Thursday, April 12, 2012

We have been very busy in class since I last posted. I have just created a website, which is available at .
I look forward to having members of the family contact me to make our research as correct as possible.

Sunday, March 11, 2012

This past week, we have worked on creating a PowerPoint presentation related to our blogs. I chose to do a story written about the family of Matthew Galland Casto, a younger brother of my Great Great Grandfather, William Casto. Matthew faced a very large challenge in his life. He was living in Nauvoo and was working on building the Nauvoo Temple. He fell off the building, and was severely injured. He was at home recuperating when the mobs came through Nauvoo, and Matthew was pulled out of his sick-bed and into the streets where he was beaten and left for dead. The injuries from the beating on top of the injuries from his fall damaged his legs so badly that they were amputated. He did recover, and came to Utah, where he wound up settling in Manti, which is where the story takes place.
What I particularly love about the story is that William has a role in the story, as the original giver of "The Strange Ornament." I know a fair amount about William, but I have not had any stories about his life to let me know more about his character. My father did not tell me a lot of stories about the Castos. The only one he did tell was the family legend about how the Castos came to America--and his version has been disproved by research in the last 20 years. I will discuss the family legends in another post.
I believe that my father didn't have stories about William simply because William died when his daughter Rosa May was still a young woman, newly married. He was about 55 years old when May was born, and he was a polygamist. Her mother, Jane Watson, died when she was only 4 years old, leaving Diadamia (11), May (4 1/2), and Abel (1 1/2). I don't know which of the other wives raised the children for certain, but they were both older: Racheline Cornog was past 60 when Jane died, and Annie Cole was about 50, if she was still living (I am still trying to locate her death date). William's first wife, Diademia McFall had died in Nauvoo, and his fifth wife, Petrie Sena Neilsen died before May and Abel were born. Racheline was the second wife, and had already raised four of her own six children (two died before they were 8). They may even have been passed around between some of their older siblings. I just have not been able to find that information yet and I did not know I needed to ask this information before my cousin Roy died.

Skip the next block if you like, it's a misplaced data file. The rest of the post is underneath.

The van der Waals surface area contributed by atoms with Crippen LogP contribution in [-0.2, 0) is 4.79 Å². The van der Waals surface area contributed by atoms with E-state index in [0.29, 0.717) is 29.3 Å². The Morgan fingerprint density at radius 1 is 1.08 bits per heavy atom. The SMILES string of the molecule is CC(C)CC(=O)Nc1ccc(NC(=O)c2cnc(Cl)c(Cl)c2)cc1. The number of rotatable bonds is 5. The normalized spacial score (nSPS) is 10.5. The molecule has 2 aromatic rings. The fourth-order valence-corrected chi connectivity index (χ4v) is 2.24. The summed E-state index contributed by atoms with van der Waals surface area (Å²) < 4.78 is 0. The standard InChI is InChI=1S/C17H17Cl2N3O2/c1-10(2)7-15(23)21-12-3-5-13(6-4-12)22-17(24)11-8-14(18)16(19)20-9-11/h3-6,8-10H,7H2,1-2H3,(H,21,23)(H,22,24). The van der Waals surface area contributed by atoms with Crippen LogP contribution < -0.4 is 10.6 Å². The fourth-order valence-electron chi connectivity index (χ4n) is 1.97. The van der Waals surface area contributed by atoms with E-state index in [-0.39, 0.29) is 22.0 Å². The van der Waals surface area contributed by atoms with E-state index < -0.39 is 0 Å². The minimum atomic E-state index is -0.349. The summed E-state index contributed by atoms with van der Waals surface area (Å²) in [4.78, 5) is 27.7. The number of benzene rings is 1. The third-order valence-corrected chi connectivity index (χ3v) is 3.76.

Tuesday, February 21, 2012

I have created a podcast about Mary (Polly) Galland Casto.
The biography was written by Ina Hunt Tuft, a great granddaughter of Polly's, about 20 years ago.
In about 1995, at a family reunion, Ina dressed in a costume identical to what Polly is wearing in the photo I am posting today, and read from the biography. We videotaped this performance, but I have been unable to locate the tape at this time. If and when I do locate it, I will look into posting it on this blog.
As I recall, Ina was wearing the same cap and jewelry that Polly is wearing, but I believe she made the dress she wore out of very similar fabric.

Friday, February 10, 2012

I was able to complete editing the Wikipedia article about Isaac Galland. This was really challenging, because the photograph of the George Caleb Bingham portrait is copyrighted by the photographer, and Wikipedia has blocked the website where it is hosted. The website link goes to a gallery and it is difficult to find the exact photo you are looking for; also they apparently have had several broken links referring to images on the website.
Isaac Galland was a very complex person. He did many great things, yet he had a dark side.
Susan Easton Black wrote an article called "Isaac Galland: Both Sides of the River, found at, which shows Isaac's both sides.

Monday, January 23, 2012

On Friday January 20th during our class, we had as a guest lecturer BYU's Wikipedia Ambassador, who was giving us pointers on how to edit a Wikipedia entry. When he asked for a hint from the class as to an article one of us would be interested in editing, I suggested Isaac Galland. During the demonstration, we were able to add the photograph of Isaac Galland, which was taken a few years before his death.
The link at the bottom of this page sends you to a photograph of a portrait of Isaac painted about 1836 by George Caleb Bingham, when Isaac was about 45 years old.
The photograph was taken about 1850, when Isaac was 60 or older.
Isaac Galland was born in 1790 in Pennsylvania, and shortly after his birth the family moved near Marietta, Ohio, on Donation Tract lands.

Monday, January 16, 2012

This blog has been created as an assignment for a History class at BYU.
I am descended from Abel Casto (1790-1840) and Mary (Polly) Galland (1795-1870)
Abel's parents are Azariah Casto and Hannah Golden; Polly's parents are Matthew Galland and Hannah Fenno. For a previous class, I wrote a paper on Polly's brother, Isaac Galland, and I will be concentrating on Isaac for the duration of the class, as well as on the Abel Casto family.
Please comment on my posts, and if you are related, please let me know.